The prime minister is getting good at making statements she does not want to make on issues she does not necessarily agree with.
After all, Theresa May is the leader who will take the UK out of the European Union after campaigning for exactly the opposite.
And it seems the practice has paid off, at least for the moment, as once again she looks to have avoided ministerial resignations and given herself yet more time to find a way through the Brexit talks.
Announcing her decision to put the next steps into the hands of Parliament, a packed House of Commons listened intently to her plan.
If a vote on her new deal fails in March, MPs will be forced to decide whether to leave the union without a deal or extend Article 50 and prolong the process.
“It must have been a very difficult statement for the prime minister to make,” Nicky Morgan offered afterwards. Mrs May just about avoided rolling her eyes.
For a leader so focused on delivering Brexit – she refers to it in private as a sacred duty – handing over control to MPs was the one thing she really wanted to avoid.
In reality, her hand was forced by a group of senior cabinet ministers, who this morning were teetering on the brink of walking out of her government in a bid to avoid no-deal.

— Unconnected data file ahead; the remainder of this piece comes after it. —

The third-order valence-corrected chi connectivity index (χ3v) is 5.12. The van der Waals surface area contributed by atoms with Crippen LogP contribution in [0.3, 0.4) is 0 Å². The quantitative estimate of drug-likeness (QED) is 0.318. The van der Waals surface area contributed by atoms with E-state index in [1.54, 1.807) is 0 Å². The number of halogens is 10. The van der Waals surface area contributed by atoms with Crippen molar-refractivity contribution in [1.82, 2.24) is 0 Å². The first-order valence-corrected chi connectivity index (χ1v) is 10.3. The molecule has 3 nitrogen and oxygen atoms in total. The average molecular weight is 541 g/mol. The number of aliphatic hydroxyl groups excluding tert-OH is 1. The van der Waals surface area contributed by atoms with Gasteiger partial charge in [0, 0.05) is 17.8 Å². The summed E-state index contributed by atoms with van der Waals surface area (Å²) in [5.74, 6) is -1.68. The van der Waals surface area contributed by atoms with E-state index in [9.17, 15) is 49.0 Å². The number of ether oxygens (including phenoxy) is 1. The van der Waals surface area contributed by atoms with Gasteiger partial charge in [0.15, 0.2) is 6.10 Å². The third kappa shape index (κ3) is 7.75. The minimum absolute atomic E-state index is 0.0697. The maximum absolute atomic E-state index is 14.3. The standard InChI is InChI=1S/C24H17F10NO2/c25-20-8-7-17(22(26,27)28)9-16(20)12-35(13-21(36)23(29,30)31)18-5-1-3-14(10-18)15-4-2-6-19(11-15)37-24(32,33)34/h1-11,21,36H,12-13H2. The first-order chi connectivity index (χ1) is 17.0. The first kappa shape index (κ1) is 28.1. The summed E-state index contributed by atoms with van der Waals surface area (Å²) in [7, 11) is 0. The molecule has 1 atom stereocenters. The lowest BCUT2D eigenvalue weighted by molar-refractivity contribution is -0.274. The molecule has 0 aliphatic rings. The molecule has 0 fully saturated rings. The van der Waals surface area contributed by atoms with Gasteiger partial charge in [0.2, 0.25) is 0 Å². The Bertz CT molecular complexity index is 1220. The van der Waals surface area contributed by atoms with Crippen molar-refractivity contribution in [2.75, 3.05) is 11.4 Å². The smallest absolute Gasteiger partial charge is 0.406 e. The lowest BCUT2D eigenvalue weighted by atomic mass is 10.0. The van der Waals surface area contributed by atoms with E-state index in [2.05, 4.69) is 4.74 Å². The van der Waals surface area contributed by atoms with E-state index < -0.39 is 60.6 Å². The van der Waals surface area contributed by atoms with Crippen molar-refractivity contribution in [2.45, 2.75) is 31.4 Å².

But the decision to give MPs the power and responsibility to decide what happens if they do not back her deal could yet work out in her favour.
There is no real majority for anything in parliament except for avoiding no-deal, and lots of deeply entrenched views on the alternatives held by smaller groups – often overlapping party lines.
At some point MPs will have to decide on something, even if they have to hold their noses to do it.
Offering a real choice if her deal fails is likely to focus minds.
For those who want to leave the EU the prospect of a delay without the threat of no-deal could be a risk too far.
That is the group Mrs May has consistently tried to win over because she knows with them on board she has a majority and a chance of holding her fragile party together.
The DUP appear increasingly to favour a deal and one MP this morning said “it won’t take much” in terms of changes to the deal to secure their support in the House.
Others in the European Research Group want to find a way to salvage an agreement and move on to talks about the future relationship where they have been promised more control.
Even Yvette Cooper, the Labour MP whose amendment could have been the vehicle for a cabinet revolt, appeared open to Mrs May’s plan if she could secure a promise it would be binding.
MPs want to move forward but trust is in short supply and time is running out.
Will giving parliament control strengthen Mrs May’s hand or leave her without a deal and facing the prospect of an extension with nothing left to negotiate?
(c) Sky News 2019: Theresa May’s hand was forced, but Brexit votes could work out for her